Better yet, because I'm cousin to Lincoln, Jefferson, Franklin Roosevelt, Washington, and Kennedy, I could make a mini family photo album out of any number of mint proof sets.
The modern one, two, five, twenty, and fifty dollar bills would also all feature my cousins.
The 2006 South Dakota state quarter featuring Mount Rushmore... yup, all cousins of mine.
And the Presidential medals from the Mint! Wow, I had no idea when I blogged about those featuring Ohio Presidents, that all eight of them were my cousins! I *knew* there was some reason I particularly liked them!
Now remember, I have not verified all the genealogical research done by others; I'm just telling you what familysearch.org is telling me. It's fun to think about, though. And in perfect 20/20 hindsight, it's easy to understand my subconscious familial connection to numismatics!
I hope you enjoyed my somewhat tongue-in-cheek article. Check out familysearch.org to see what famous family members you might have. Who knows, maybe we are cousins too!
Interesting blog and nice information on the website.
Those ancestry sites are amazing.
Very interesting Dave, but do we have to play "Hail to the Chief" when you visit us in October. (:
LOL, no you do not. Ben and I will save that for Cousin George and Cousin Abe.
Im sorry I'm having a very hard time understanding this. Did you check this site before you started. All I know is now they have your family history and know all about you. Please be careful in the future for any charges on your cards or people claiming to be your relatives. Im not doubting you but this is very hard to believe. My cousin by marriage had Ancestry .Com. They charge big money depending on far you want to go back. Because a of a certain date records are only in paper. No laptops or computers. And he decided to cut it of because of charges going further back.Well if the Bible is right were all related to each other.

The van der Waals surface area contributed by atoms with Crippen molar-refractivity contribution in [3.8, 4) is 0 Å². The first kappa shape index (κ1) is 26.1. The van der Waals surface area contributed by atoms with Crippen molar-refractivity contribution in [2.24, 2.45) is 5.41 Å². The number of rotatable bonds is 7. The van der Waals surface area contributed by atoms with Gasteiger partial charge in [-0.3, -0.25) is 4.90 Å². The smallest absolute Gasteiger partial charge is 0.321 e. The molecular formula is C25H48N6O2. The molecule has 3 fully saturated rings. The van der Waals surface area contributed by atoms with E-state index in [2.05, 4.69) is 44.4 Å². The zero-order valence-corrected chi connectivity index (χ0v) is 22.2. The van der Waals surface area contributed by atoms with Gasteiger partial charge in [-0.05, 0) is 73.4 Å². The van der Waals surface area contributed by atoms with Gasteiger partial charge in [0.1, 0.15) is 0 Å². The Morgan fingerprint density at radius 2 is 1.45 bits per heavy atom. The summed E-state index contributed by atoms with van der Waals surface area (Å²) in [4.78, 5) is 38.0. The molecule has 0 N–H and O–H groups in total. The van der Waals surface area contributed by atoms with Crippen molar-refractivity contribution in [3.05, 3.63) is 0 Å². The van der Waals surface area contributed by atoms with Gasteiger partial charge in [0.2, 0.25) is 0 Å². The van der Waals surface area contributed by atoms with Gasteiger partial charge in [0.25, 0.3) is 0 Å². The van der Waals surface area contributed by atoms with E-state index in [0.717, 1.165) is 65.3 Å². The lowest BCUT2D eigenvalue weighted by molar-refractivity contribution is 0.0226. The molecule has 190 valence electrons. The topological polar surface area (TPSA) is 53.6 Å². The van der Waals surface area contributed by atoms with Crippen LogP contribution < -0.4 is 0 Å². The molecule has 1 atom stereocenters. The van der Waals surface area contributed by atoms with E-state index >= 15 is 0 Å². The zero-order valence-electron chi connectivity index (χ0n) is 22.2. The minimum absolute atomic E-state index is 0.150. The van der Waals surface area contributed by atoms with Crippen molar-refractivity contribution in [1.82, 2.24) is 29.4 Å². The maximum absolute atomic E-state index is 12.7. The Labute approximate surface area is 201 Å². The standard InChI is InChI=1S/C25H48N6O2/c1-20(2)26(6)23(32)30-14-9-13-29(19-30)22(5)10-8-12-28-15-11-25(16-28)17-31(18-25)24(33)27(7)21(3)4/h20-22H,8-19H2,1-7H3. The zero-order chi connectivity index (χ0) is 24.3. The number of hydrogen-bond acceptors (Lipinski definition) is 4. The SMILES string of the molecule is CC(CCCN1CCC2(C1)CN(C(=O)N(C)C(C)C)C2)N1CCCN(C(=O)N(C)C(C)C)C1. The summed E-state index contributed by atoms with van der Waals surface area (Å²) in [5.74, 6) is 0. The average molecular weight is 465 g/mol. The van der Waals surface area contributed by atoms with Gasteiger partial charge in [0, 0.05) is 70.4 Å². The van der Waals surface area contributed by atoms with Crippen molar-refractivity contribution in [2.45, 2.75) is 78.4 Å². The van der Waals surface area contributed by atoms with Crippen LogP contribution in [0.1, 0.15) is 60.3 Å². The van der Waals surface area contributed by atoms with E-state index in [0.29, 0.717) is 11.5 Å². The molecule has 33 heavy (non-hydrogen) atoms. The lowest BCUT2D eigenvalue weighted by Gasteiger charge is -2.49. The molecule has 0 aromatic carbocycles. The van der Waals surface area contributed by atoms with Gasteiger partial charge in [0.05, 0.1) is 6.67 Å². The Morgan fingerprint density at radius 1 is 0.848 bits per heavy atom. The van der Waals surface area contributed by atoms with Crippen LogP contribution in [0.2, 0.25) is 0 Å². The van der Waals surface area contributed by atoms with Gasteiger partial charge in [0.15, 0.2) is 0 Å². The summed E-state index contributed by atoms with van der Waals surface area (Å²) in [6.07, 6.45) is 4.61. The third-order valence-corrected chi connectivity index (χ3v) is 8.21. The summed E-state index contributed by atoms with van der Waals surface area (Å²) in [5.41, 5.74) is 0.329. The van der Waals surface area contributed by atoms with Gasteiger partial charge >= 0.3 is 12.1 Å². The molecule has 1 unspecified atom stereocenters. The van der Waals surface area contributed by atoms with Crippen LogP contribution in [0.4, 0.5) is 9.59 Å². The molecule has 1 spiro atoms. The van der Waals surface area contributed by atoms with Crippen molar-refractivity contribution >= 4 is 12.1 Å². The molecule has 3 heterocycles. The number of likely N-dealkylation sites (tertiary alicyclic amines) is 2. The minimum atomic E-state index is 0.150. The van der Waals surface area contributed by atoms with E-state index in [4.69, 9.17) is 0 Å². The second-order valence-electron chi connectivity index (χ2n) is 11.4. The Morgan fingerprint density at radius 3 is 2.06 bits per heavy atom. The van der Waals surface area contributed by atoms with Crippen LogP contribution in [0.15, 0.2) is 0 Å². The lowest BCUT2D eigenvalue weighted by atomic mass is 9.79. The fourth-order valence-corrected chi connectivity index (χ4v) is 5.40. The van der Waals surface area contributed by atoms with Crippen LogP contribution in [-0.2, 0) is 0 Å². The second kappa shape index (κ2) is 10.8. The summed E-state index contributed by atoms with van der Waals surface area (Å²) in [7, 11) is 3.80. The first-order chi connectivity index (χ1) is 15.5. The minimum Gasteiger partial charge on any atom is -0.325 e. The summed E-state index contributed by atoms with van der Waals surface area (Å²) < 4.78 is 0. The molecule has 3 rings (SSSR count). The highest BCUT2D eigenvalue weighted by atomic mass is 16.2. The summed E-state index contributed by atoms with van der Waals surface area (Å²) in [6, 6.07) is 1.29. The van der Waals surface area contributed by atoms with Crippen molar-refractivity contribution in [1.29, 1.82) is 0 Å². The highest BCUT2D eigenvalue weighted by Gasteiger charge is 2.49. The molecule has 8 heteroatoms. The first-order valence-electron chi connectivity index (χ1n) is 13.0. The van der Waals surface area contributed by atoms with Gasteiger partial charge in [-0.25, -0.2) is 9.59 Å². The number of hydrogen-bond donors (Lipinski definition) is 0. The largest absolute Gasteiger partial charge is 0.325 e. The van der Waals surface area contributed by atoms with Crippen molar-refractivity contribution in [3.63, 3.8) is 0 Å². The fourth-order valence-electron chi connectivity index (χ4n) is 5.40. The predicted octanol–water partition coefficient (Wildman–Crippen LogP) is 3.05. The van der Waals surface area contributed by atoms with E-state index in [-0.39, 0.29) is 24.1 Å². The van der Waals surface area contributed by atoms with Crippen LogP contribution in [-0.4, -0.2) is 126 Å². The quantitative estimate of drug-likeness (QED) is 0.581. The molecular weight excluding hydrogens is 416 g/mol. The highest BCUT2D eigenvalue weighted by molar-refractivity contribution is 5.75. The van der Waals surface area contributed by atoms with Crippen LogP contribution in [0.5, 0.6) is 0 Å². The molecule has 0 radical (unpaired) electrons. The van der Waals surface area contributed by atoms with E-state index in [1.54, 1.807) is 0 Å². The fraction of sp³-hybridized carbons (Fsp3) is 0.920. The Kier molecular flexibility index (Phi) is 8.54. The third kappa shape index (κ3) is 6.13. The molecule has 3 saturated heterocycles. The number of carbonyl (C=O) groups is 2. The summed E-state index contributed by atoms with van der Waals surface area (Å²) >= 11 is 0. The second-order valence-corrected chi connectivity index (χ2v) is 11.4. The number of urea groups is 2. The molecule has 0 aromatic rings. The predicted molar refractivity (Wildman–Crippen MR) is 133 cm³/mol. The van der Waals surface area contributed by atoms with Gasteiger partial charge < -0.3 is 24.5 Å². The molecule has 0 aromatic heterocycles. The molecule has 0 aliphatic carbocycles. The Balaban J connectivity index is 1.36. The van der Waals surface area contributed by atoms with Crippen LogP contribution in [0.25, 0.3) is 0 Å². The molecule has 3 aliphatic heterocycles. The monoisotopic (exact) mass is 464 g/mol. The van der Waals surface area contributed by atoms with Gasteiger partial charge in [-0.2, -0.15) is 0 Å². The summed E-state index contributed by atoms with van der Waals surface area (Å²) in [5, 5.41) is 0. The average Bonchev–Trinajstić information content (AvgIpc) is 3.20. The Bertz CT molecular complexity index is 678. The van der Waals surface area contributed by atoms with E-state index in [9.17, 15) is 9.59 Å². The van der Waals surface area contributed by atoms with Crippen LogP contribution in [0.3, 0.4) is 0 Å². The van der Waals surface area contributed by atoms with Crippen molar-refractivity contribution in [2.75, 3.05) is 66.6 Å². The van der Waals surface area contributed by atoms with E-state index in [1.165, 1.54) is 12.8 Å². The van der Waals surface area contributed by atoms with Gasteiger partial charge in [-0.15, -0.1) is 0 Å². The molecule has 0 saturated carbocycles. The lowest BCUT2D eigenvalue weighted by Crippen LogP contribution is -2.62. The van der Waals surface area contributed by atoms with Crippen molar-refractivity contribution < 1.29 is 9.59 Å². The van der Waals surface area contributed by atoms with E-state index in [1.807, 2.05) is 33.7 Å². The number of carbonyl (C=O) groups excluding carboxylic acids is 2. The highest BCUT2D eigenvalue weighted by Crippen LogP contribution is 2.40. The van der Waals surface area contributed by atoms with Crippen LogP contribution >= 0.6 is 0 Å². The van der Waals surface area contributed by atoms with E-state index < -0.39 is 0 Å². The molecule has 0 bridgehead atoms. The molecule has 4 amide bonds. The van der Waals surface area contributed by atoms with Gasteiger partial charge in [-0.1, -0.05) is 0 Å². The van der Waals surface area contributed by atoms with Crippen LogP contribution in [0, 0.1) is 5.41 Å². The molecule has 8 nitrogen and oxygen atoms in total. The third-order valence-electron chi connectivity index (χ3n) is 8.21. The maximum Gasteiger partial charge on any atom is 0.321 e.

Hi Mike, familysearch.org is a free site run by the same folks behind ancestry.com. They donâ€™t have any more info than what is publicly available to all (e.g. census records, etc.) unless an individual wants to upload something. They donâ€™t publicly post information about living individuals. Once someone sets up a profile and adds themselves to a family tree they get notifications about updates to their family tree. When they started the â€śsee if youâ€™re related to a famous personâ€ť feature they sent out notifications. I just thought it was amusing to think Iâ€™ve been carrying around images of distant cousins in my wallet and pocket change for years and didnâ€™t know it. I wouldnâ€™t be surprised if a great many others reading the blog could say the same.
Just for history I checked a few.sites. one site has 8 presidents and there the tens of cousins..Another site has all the presidents related to each other. I don't buy that either. Interesting blog! Then again 35 million people can trace if there relatives of the 400 Mayflouuwer decendents.You never know! I still think its set up to get you to Ancestry. Com. Did they tell you how you were related just to these presidents. That I would like to know so I could check it myself!
The Error Collector
I know I am a cousin to James Earle Fraser!